Still no budget for city
Once again, members of the Crowley City Council once again refused to adopt an operating budget for fiscal 2020-2021.
The fiscal year began Sept. 1 and since there is no budget in place, the city is forced to operate on 50 percent of last year’s budget.
The vote on the recent budget presented during Wednesday night’s council meeting was 5-4 against.
Voting no were Brad Core, Vernon Martin, Sammie Reggie, Kim Stringfellow and Byron Wildridge.
Voting in favor of the budget were Jeff Cavell, Clint Cradeur, Lyle Fogleman and Steven Premeaux.
After the vote, Mayor Tim Monceaux warned that, by not accepting the budget and forcing the city to continue to operate at 50 percent funding, “things will get tight. The city has bills to pay. Things are gonna get real tight.”
When a council member responded, “We are gonna deal with it,” Monceaux commented, “Maybe so.”
Alderman Martin said he feels the budget is inflated and council members “have asked many simple questions and have not received strait answers.”
“I am just making a comment and remember, you voted on it,” Monceaux continued. “There will be some decisions that need to be made and I apologize ahead of time. We have one more month.
“If you have any questions, if you want to discuss anything about the budget, if you want to make adjustments, please feel free to ask me. I will sit with you, I will work with you. I just need you to understand how important it is for the City of Crowley to move forward and pass this budget.”
Citing recent appropriations by the council, Monceaux said, “You are going to sit here tonight and not vote for the budget? That’s hard to understand. You have appropriated monies knowing that you weren’t going to pass the budget to begin with.”
“That’s $200,000 here, $200,000 there and, I apologize if I am making it sound like an accusation, I don’t mean to, I am just saying that we are appropriating all this money and you are going to vote no (to the budget).”
Martin noted the money being appropriated is coming out of dedicated funds but City Clerk Erin Cradeur replied, “It doesn’t matter if the funds are dedicated or not, if the city is only on 50 percent of their budget, the Legislative Auditor has taught us (in classes) that once the city reaches the 50 percent mark, the city shuts down. The 50 percent is not six months, it is whenever the city reaches it.”
She went on to explain that the city has had extraordinarily high expenses due to the hurricanes, causing the budget to advance its spending.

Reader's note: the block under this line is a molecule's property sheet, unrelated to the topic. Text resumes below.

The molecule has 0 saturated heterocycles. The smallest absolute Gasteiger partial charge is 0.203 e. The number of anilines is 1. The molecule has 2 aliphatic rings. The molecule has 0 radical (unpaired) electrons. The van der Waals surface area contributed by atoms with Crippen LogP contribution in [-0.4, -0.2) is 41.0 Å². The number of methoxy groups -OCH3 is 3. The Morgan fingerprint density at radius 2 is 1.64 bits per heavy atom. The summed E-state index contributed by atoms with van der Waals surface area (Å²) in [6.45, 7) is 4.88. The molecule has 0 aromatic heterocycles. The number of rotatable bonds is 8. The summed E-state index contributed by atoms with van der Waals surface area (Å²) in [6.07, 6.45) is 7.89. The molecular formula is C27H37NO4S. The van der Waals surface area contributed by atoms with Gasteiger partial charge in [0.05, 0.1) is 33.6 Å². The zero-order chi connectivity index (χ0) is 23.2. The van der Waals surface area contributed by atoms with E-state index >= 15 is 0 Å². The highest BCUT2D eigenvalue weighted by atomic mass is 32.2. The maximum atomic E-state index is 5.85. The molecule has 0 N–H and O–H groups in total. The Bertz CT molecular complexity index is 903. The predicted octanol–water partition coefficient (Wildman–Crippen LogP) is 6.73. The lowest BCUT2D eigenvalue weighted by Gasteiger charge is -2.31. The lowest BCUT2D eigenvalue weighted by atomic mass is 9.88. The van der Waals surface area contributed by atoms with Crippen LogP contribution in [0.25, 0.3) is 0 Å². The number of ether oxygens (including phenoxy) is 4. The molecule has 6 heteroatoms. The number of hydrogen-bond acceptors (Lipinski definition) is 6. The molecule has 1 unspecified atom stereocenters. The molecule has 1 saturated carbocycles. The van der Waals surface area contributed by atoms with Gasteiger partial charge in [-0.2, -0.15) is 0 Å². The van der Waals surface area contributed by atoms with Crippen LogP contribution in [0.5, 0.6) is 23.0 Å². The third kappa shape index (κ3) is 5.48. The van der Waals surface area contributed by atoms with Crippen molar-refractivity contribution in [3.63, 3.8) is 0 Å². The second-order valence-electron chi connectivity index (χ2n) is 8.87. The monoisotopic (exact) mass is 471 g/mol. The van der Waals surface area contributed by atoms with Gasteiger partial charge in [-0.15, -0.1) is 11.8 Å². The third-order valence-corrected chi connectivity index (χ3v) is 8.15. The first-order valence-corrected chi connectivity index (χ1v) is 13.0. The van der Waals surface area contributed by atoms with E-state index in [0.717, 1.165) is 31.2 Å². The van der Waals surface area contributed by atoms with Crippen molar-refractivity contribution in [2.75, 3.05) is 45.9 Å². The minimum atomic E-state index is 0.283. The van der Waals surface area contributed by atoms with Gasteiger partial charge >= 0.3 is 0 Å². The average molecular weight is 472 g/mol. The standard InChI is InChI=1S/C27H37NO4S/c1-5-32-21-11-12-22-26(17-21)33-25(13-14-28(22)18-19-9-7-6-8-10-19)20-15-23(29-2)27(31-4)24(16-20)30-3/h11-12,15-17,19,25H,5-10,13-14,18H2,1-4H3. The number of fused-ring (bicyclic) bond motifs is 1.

Bickering ensued among numerous council members and the mayor before Martin loudly interjected that council members don’t know the cost of hurricane clean-up because the mayor had not provided that information.
Monceaux explained that he does not have the total figure yet, only “an assumption.”
Wildridge said he didn’t want an assumption and the bickerting resumed..
“You don’t know either Jeff,” said Stringfellow, speaking to Cavell, chairman of the city’s Revenue and Finance Committee. “You think you know.”
Cavell and Monceaux conceded that they did not know exact figures but that “it is very obvious with all these trees down.”
Council members then continued to argue back and forth, sometimes on topics not even related to the budget before the meeting was called back to order.
When asked how much of the 50 percent funding has been expended thus far, Sarah Fontenot, deputy clerk, explain ed currently about 48 percent of the allotted half of last year’s budget.
The city has spent over $2 million in the last 44 days, she said, adding that “at the current spending rate, the city is facing a ‘dead date’ of December 2” if the budget is not adopted. That means government shuts down.
According to Fontenot, the city is spending an average of $50,000 a day and will no longer be able to pay bills after Dec. 2. That includes paying city employees, police, firefighters and various other city workers.
She also informed the council that the estimate to pick up trees and grind and chip the for hurricane Laura is about $273,000 (they are expected to complete the work this week). In addition, the city will soon begin clean-up for trees knocked down during Hurricane Delta and that cost is expected to meet or exceed the cost of the first hurricane.
She noted that once the 50 percent of last year’s budget gets spent, “the city is shut down. Until the governor appoints someone, the city doesn’t move. You can’t not pay people or bills.”
This is the first time in history that the City of Crowley has had to operate on a 50 percent budget.
Wildridge said the council had already voted on the budget and needed to move on to the next subject.